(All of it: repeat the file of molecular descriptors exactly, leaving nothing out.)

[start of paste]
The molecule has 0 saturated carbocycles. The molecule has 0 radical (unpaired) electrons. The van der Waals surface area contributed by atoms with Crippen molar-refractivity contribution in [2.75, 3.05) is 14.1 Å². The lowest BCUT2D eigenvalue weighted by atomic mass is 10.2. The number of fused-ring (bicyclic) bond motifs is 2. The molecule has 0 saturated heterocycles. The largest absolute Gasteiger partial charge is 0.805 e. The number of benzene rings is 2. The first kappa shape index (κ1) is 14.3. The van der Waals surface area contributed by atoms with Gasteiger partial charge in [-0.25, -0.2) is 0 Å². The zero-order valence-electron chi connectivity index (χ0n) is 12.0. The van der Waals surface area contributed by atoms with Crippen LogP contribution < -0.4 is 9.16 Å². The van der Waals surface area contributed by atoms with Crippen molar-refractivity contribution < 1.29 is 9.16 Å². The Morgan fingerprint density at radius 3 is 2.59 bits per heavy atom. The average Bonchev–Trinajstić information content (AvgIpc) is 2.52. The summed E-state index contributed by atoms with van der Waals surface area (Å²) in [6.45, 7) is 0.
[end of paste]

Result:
The molecule has 0 saturated carbocycles. The molecule has 0 radical (unpaired) electrons. The van der Waals surface area contributed by atoms with Crippen molar-refractivity contribution in [2.75, 3.05) is 14.1 Å². The lowest BCUT2D eigenvalue weighted by atomic mass is 10.2. The number of fused-ring (bicyclic) bond motifs is 2. The molecule has 0 saturated heterocycles. The largest absolute Gasteiger partial charge is 0.805 e. The number of benzene rings is 2. The first kappa shape index (κ1) is 14.3. The van der Waals surface area contributed by atoms with Gasteiger partial charge in [-0.25, -0.2) is 0 Å². The zero-order valence-electron chi connectivity index (χ0n) is 12.0. The van der Waals surface area contributed by atoms with Crippen LogP contribution < -0.4 is 9.16 Å². The van der Waals surface area contributed by atoms with Crippen molar-refractivity contribution < 1.29 is 9.16 Å². The Morgan fingerprint density at radius 3 is 2.59 bits per heavy atom. The average Bonchev–Trinajstić information content (AvgIpc) is 2.52. The summed E-state index contributed by atoms with van der Waals surface area (Å²) in [6.45, 7) is 0.